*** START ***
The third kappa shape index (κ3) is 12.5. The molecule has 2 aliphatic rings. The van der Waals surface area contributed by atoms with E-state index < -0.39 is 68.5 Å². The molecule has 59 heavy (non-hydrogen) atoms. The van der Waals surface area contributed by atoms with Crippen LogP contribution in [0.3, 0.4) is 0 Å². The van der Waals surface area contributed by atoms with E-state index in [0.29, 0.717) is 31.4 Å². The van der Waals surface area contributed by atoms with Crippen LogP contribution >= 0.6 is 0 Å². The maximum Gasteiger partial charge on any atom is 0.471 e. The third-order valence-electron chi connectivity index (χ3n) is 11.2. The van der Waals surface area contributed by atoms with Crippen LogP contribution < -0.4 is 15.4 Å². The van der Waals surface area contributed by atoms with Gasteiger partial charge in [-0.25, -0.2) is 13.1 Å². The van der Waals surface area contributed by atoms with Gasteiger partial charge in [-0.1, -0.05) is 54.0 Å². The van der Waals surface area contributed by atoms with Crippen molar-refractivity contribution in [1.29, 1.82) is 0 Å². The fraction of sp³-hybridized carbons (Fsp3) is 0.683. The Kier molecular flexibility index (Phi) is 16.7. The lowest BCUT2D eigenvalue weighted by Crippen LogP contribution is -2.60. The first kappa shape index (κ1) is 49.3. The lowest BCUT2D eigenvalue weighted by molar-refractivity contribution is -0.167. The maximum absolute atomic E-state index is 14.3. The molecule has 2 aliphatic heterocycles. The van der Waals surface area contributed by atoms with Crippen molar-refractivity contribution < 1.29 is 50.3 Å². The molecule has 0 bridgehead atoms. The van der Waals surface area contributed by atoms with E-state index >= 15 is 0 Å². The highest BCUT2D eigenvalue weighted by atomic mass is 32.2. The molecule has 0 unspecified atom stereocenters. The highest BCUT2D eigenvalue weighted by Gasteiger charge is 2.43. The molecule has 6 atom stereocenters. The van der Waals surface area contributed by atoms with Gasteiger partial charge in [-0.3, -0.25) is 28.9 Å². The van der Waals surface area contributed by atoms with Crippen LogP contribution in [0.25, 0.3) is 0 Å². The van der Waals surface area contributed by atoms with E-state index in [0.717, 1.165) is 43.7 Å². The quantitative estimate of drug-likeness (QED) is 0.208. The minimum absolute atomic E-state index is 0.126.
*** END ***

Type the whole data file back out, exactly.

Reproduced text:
The third kappa shape index (κ3) is 12.5. The molecule has 2 aliphatic rings. The van der Waals surface area contributed by atoms with E-state index < -0.39 is 68.5 Å². The molecule has 59 heavy (non-hydrogen) atoms. The van der Waals surface area contributed by atoms with Crippen LogP contribution in [0.3, 0.4) is 0 Å². The van der Waals surface area contributed by atoms with E-state index in [0.29, 0.717) is 31.4 Å². The van der Waals surface area contributed by atoms with Crippen LogP contribution >= 0.6 is 0 Å². The maximum Gasteiger partial charge on any atom is 0.471 e. The third-order valence-electron chi connectivity index (χ3n) is 11.2. The van der Waals surface area contributed by atoms with Crippen LogP contribution < -0.4 is 15.4 Å². The van der Waals surface area contributed by atoms with Gasteiger partial charge in [-0.25, -0.2) is 13.1 Å². The van der Waals surface area contributed by atoms with Gasteiger partial charge in [-0.1, -0.05) is 54.0 Å². The van der Waals surface area contributed by atoms with Crippen molar-refractivity contribution in [1.29, 1.82) is 0 Å². The fraction of sp³-hybridized carbons (Fsp3) is 0.683. The Kier molecular flexibility index (Phi) is 16.7. The lowest BCUT2D eigenvalue weighted by Crippen LogP contribution is -2.60. The first kappa shape index (κ1) is 49.3. The lowest BCUT2D eigenvalue weighted by molar-refractivity contribution is -0.167. The maximum absolute atomic E-state index is 14.3. The molecule has 2 aliphatic heterocycles. The van der Waals surface area contributed by atoms with Crippen molar-refractivity contribution < 1.29 is 50.3 Å². The molecule has 0 bridgehead atoms. The van der Waals surface area contributed by atoms with E-state index >= 15 is 0 Å². The highest BCUT2D eigenvalue weighted by atomic mass is 32.2. The molecule has 0 unspecified atom stereocenters. The highest BCUT2D eigenvalue weighted by Gasteiger charge is 2.43. The molecule has 6 atom stereocenters. The van der Waals surface area contributed by atoms with Gasteiger partial charge in [-0.3, -0.25) is 28.9 Å². The van der Waals surface area contributed by atoms with Crippen LogP contribution in [0.25, 0.3) is 0 Å². The van der Waals surface area contributed by atoms with E-state index in [0.717, 1.165) is 43.7 Å². The quantitative estimate of drug-likeness (QED) is 0.208. The minimum absolute atomic E-state index is 0.126.